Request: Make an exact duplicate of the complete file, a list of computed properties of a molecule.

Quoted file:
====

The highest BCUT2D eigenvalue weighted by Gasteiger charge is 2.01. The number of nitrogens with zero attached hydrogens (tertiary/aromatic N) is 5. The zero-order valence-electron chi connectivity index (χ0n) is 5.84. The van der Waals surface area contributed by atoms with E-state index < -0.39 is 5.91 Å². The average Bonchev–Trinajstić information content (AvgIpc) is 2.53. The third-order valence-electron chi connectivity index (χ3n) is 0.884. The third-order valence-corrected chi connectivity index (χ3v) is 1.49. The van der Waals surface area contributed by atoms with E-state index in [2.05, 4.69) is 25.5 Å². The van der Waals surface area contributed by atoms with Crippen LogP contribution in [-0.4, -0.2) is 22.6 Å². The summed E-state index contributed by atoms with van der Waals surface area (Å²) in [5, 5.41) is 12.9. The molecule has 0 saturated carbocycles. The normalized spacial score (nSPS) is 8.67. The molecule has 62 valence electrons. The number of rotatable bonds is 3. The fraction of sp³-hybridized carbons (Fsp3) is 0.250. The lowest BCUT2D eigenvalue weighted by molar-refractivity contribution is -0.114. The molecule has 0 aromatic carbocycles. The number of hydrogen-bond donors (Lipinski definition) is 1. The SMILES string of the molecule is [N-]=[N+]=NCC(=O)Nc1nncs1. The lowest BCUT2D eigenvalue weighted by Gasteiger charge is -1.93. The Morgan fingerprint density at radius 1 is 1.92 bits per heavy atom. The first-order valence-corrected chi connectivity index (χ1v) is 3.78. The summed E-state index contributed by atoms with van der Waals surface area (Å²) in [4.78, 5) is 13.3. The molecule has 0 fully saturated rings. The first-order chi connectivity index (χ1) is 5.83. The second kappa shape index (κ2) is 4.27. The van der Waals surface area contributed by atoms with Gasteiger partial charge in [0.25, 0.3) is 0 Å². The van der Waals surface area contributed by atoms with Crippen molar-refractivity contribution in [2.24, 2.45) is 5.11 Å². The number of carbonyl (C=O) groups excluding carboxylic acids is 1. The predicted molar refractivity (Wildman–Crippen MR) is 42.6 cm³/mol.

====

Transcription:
The highest BCUT2D eigenvalue weighted by Gasteiger charge is 2.01. The number of nitrogens with zero attached hydrogens (tertiary/aromatic N) is 5. The zero-order valence-electron chi connectivity index (χ0n) is 5.84. The van der Waals surface area contributed by atoms with E-state index < -0.39 is 5.91 Å². The average Bonchev–Trinajstić information content (AvgIpc) is 2.53. The third-order valence-electron chi connectivity index (χ3n) is 0.884. The third-order valence-corrected chi connectivity index (χ3v) is 1.49. The van der Waals surface area contributed by atoms with E-state index in [2.05, 4.69) is 25.5 Å². The van der Waals surface area contributed by atoms with Crippen LogP contribution in [-0.4, -0.2) is 22.6 Å². The summed E-state index contributed by atoms with van der Waals surface area (Å²) in [5, 5.41) is 12.9. The molecule has 0 saturated carbocycles. The normalized spacial score (nSPS) is 8.67. The molecule has 62 valence electrons. The number of rotatable bonds is 3. The fraction of sp³-hybridized carbons (Fsp3) is 0.250. The lowest BCUT2D eigenvalue weighted by molar-refractivity contribution is -0.114. The molecule has 0 aromatic carbocycles. The number of hydrogen-bond donors (Lipinski definition) is 1. The SMILES string of the molecule is [N-]=[N+]=NCC(=O)Nc1nncs1. The lowest BCUT2D eigenvalue weighted by Gasteiger charge is -1.93. The Morgan fingerprint density at radius 1 is 1.92 bits per heavy atom. The first-order valence-corrected chi connectivity index (χ1v) is 3.78. The summed E-state index contributed by atoms with van der Waals surface area (Å²) in [4.78, 5) is 13.3. The molecule has 0 fully saturated rings. The first-order chi connectivity index (χ1) is 5.83. The second kappa shape index (κ2) is 4.27. The van der Waals surface area contributed by atoms with Gasteiger partial charge in [0.25, 0.3) is 0 Å². The van der Waals surface area contributed by atoms with Crippen molar-refractivity contribution in [2.24, 2.45) is 5.11 Å². The number of carbonyl (C=O) groups excluding carboxylic acids is 1. The predicted molar refractivity (Wildman–Crippen MR) is 42.6 cm³/mol.